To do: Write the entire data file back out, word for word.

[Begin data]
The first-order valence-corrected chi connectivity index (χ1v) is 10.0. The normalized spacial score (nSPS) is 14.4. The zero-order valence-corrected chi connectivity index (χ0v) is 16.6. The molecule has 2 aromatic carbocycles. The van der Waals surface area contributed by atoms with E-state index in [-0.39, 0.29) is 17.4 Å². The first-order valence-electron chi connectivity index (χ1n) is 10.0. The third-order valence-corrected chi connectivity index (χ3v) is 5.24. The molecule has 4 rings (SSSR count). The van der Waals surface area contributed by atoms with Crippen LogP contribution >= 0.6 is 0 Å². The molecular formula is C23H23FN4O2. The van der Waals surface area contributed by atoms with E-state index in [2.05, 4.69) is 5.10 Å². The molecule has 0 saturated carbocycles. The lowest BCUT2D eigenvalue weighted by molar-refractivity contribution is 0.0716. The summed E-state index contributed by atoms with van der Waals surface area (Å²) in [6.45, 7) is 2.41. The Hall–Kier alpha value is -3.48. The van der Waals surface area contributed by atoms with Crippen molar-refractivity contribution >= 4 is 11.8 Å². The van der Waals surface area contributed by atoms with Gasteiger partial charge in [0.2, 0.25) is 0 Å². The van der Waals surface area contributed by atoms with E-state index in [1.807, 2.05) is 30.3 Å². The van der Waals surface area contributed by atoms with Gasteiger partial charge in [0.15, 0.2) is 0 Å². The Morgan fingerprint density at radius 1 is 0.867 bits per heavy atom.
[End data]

The first-order valence-corrected chi connectivity index (χ1v) is 10.0. The normalized spacial score (nSPS) is 14.4. The zero-order valence-corrected chi connectivity index (χ0v) is 16.6. The molecule has 2 aromatic carbocycles. The van der Waals surface area contributed by atoms with E-state index in [-0.39, 0.29) is 17.4 Å². The first-order valence-electron chi connectivity index (χ1n) is 10.0. The third-order valence-corrected chi connectivity index (χ3v) is 5.24. The molecule has 4 rings (SSSR count). The van der Waals surface area contributed by atoms with Crippen LogP contribution >= 0.6 is 0 Å². The molecular formula is C23H23FN4O2. The van der Waals surface area contributed by atoms with E-state index in [2.05, 4.69) is 5.10 Å². The molecule has 0 saturated carbocycles. The lowest BCUT2D eigenvalue weighted by molar-refractivity contribution is 0.0716. The summed E-state index contributed by atoms with van der Waals surface area (Å²) in [6.45, 7) is 2.41. The Hall–Kier alpha value is -3.48. The van der Waals surface area contributed by atoms with Crippen molar-refractivity contribution >= 4 is 11.8 Å². The van der Waals surface area contributed by atoms with Gasteiger partial charge in [0.2, 0.25) is 0 Å². The van der Waals surface area contributed by atoms with E-state index in [1.807, 2.05) is 30.3 Å². The van der Waals surface area contributed by atoms with Gasteiger partial charge in [0.15, 0.2) is 0 Å². The Morgan fingerprint density at radius 1 is 0.867 bits per heavy atom.